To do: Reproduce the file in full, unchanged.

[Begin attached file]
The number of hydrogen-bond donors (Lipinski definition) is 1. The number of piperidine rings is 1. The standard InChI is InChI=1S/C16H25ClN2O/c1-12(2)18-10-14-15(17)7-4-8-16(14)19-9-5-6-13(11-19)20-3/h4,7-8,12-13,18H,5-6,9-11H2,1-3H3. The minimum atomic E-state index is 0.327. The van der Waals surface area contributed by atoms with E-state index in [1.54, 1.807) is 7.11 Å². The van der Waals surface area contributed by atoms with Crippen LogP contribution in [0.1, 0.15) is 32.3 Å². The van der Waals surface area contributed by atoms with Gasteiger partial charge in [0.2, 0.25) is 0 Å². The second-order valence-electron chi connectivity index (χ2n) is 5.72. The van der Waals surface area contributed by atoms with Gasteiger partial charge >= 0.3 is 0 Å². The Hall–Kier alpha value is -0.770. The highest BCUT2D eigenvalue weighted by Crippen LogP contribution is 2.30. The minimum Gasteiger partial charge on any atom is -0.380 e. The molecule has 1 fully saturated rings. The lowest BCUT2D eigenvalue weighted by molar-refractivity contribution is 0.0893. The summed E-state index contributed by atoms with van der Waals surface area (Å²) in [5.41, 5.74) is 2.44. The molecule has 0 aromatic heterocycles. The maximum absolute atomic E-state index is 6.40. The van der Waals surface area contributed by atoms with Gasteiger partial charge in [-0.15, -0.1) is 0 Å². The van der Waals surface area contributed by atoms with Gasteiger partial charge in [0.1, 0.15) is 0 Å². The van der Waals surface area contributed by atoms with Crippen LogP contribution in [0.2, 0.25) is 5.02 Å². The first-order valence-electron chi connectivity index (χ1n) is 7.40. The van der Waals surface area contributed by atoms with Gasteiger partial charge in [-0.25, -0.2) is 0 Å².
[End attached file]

The number of hydrogen-bond donors (Lipinski definition) is 1. The number of piperidine rings is 1. The standard InChI is InChI=1S/C16H25ClN2O/c1-12(2)18-10-14-15(17)7-4-8-16(14)19-9-5-6-13(11-19)20-3/h4,7-8,12-13,18H,5-6,9-11H2,1-3H3. The minimum atomic E-state index is 0.327. The van der Waals surface area contributed by atoms with E-state index in [1.54, 1.807) is 7.11 Å². The van der Waals surface area contributed by atoms with Crippen LogP contribution in [0.1, 0.15) is 32.3 Å². The van der Waals surface area contributed by atoms with Gasteiger partial charge in [0.2, 0.25) is 0 Å². The second-order valence-electron chi connectivity index (χ2n) is 5.72. The van der Waals surface area contributed by atoms with Gasteiger partial charge >= 0.3 is 0 Å². The Hall–Kier alpha value is -0.770. The highest BCUT2D eigenvalue weighted by Crippen LogP contribution is 2.30. The minimum Gasteiger partial charge on any atom is -0.380 e. The molecule has 1 fully saturated rings. The lowest BCUT2D eigenvalue weighted by molar-refractivity contribution is 0.0893. The summed E-state index contributed by atoms with van der Waals surface area (Å²) in [5.41, 5.74) is 2.44. The molecule has 0 aromatic heterocycles. The maximum absolute atomic E-state index is 6.40. The van der Waals surface area contributed by atoms with Gasteiger partial charge in [-0.15, -0.1) is 0 Å². The van der Waals surface area contributed by atoms with Gasteiger partial charge in [0.1, 0.15) is 0 Å². The van der Waals surface area contributed by atoms with Crippen LogP contribution in [0.2, 0.25) is 5.02 Å². The first-order valence-electron chi connectivity index (χ1n) is 7.40. The van der Waals surface area contributed by atoms with Gasteiger partial charge in [-0.25, -0.2) is 0 Å².